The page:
Tweens and the City...
March 5, 2011 6:24 AM   Subscribe

[NYC Visit Filter]Recommendations for a 3-day NYC visit with an 11-year-old girl and a 9-year-old girl (besides the usual).

They've both done the stock touristy things (Statue of Liberty, Empire State Building midtown Manhattan stores, etc.). Not sure if they're ready for(or have the attention span) for a MOMA visit or any art museum.

They'll be staying in Manhattan and are with an adult who is probably not ready to navigate the subway system.
posted by kuanes to Travel & Transportation around New York, NY (25 answers total) 6 users marked this as a favorite
I did my 13th birthday in Manhattan. The thing I loved most was Central Park and getting a) a hot dog from a cart and b) my portrait done by a random artist. I know we did other stuff, but that's what I remember most.

Have they wandered through any of the expensive hotel lobbies yet? That was great, too.

And if I was dragging a kid to NYC we'd do the Tenement Museum. Partly because my grandpa grew up a few buildings down from it, but also because they have what looks like a lot of stuff for that exact age range.
posted by SMPA at 6:40 AM on March 5, 2011

The subway system really isn't all that hard to deal with, and unless someone in the group has trouble with stairs, it is a much easier and faster way to get around the city than just about anything else (unless you have jet packs, which would be incredibly cool). And, come to think of it, maybe planning the subway part of the trip can be done by the kids. I seem to remember really getting a kick out of being in charge of transportation at that age. The MTA website has lots of helpful features including a trip planner. It was recently revised to make it easier to get information from. I think they have at least partially succeeded.

The Bronx Zoo is a good kid place to go, but you should choose a time when it is less crowded so you and the kids can enjoy it more.

When is this visit? Now? Soon? The weather is so variable right now that it would help to know if you're visiting during fun outside time or not.
posted by sciencegeek at 6:44 AM on March 5, 2011

Response by poster: @sciencegeek - Probably in mid to late April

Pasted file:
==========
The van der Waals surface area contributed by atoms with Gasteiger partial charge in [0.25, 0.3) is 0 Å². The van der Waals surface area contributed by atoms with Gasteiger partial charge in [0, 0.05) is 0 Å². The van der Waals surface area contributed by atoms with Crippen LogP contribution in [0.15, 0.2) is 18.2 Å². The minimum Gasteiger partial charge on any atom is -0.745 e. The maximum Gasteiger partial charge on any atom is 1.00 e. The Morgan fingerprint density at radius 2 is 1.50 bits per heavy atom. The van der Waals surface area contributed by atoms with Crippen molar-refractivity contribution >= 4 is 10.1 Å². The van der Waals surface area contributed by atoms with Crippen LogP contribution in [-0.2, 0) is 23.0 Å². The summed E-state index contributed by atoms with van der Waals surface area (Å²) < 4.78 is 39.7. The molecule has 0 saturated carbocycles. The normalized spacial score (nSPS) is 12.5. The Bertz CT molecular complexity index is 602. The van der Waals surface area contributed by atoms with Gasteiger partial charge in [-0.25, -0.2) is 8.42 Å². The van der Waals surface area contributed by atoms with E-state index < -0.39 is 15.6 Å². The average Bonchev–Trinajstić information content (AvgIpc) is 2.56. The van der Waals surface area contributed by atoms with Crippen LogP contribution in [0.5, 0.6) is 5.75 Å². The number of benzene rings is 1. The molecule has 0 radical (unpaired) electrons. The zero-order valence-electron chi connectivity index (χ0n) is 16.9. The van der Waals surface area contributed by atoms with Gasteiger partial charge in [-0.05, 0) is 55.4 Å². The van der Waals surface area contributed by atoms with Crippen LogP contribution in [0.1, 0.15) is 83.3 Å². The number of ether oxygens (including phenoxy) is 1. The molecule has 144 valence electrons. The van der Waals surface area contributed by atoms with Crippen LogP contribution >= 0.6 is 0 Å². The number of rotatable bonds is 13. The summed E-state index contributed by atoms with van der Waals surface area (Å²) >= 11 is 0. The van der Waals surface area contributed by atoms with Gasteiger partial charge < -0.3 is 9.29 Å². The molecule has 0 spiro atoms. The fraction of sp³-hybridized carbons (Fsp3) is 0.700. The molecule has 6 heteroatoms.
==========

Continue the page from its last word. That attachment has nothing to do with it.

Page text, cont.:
posted by kuanes at 6:55 AM on March 5, 2011

The Cloisters

The Central Park Zoo

The international Childrens' film festival has just started

Taking the ferry to staten island

Museum of natural history is awesome for kids, especially the elephant's hall. Could also try the children's museum.
posted by zia at 6:56 AM on March 5, 2011

If you're willing to dip a little into Brooklyn, the Transit Museum is fantastic and very inexpensive. The museum itself is built into an old subway station near Brooklyn's Borough Hall, features a really great exhibit detailing the history and construction of the subway system, and downstairs at "track level" are over a dozen old subway cars from different eras, kept in lovely condition and featuring period system maps and advertising.
posted by Narrative Priorities at 7:08 AM on March 5, 2011

Definitely The Tenement Museum. I have taken kids there, and they loved it.

This tour: Confino Family

Meet Victoria Confino, a teen-age, Greek Sephardic immigrant played by a costumed interpreter. Set during 1916. Perfect for families.
posted by R. Mutt at 7:18 AM on March 5, 2011

(BTW, if you do go to the Tenement museum, schedule a tour for a specific time, in advance.)
posted by R. Mutt at 7:30 AM on March 5, 2011

If physically maneuvering around the subway isn't the problem, but knowing directions is, would help. The kids could even make it a project.

If it's a nice day, getting some ice cream at Chelsea Market and then going to the the High Line is fun.
posted by wiskunde at 7:32 AM on March 5, 2011

The subways are a part of any true NYC experience. If you're here on a weekday, they're not that difficult to navigate. (The weekends can be a little trickier with track work, but not impossible.) Being able to hop on the train will really open up some options for you. If you look lost, I guarantee that New Yorkers will ask you if you need help and point you in the right direction.

I'd second the Tenement Museum and the Transit Museum. One of the best museums for kids is in Astoria, Queens - Museum of the Moving Image. It has the best interactives of any non-science museum in the city. Yes, it's in Queens, but it's very easily accessible by the "R" train, just two stops into Queens, about 10 mins from the east side of Manhattan. I used to work there, and I really recommend it for kids that age.

Have you gone to a Broadway show? Gotten up early to do the the Today show crowd at Rockefeller Center? How about lunch from one of the many food trucks that have become really popular in Manhattan?

Another suggestion would be to check out TimeOut New York Kids. It's all listings of things to do with kids in the city and will have great specifics for you.
posted by pourtant at 7:37 AM on March 5, 2011 [1 favorite]

FAO Schwartz.